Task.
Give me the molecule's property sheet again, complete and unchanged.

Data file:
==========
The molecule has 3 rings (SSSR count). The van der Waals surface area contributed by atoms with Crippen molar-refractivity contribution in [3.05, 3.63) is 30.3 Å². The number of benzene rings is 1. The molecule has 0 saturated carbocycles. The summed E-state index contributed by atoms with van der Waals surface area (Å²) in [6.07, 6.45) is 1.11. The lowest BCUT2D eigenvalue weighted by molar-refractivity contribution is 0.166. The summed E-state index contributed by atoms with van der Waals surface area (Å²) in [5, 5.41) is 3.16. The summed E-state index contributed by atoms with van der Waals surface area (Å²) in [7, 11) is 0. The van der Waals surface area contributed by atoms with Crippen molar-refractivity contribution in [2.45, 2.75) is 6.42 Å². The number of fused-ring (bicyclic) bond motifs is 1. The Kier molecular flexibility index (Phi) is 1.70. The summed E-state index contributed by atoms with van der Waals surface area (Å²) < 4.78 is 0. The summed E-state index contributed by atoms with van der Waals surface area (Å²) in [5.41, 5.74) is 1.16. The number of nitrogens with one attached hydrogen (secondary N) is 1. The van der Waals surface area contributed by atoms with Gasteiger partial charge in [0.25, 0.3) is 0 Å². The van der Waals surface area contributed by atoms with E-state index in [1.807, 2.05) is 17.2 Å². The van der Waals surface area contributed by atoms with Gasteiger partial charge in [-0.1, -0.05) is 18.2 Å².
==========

The molecule has 3 rings (SSSR count). The van der Waals surface area contributed by atoms with Crippen molar-refractivity contribution in [3.05, 3.63) is 30.3 Å². The number of benzene rings is 1. The molecule has 0 saturated carbocycles. The summed E-state index contributed by atoms with van der Waals surface area (Å²) in [6.07, 6.45) is 1.11. The lowest BCUT2D eigenvalue weighted by molar-refractivity contribution is 0.166. The summed E-state index contributed by atoms with van der Waals surface area (Å²) in [5, 5.41) is 3.16. The summed E-state index contributed by atoms with van der Waals surface area (Å²) in [7, 11) is 0. The van der Waals surface area contributed by atoms with Crippen molar-refractivity contribution in [2.45, 2.75) is 6.42 Å². The number of fused-ring (bicyclic) bond motifs is 1. The Kier molecular flexibility index (Phi) is 1.70. The summed E-state index contributed by atoms with van der Waals surface area (Å²) < 4.78 is 0. The summed E-state index contributed by atoms with van der Waals surface area (Å²) in [5.41, 5.74) is 1.16. The number of nitrogens with one attached hydrogen (secondary N) is 1. The van der Waals surface area contributed by atoms with Gasteiger partial charge in [0.25, 0.3) is 0 Å². The van der Waals surface area contributed by atoms with E-state index in [1.807, 2.05) is 17.2 Å². The van der Waals surface area contributed by atoms with Gasteiger partial charge in [-0.1, -0.05) is 18.2 Å².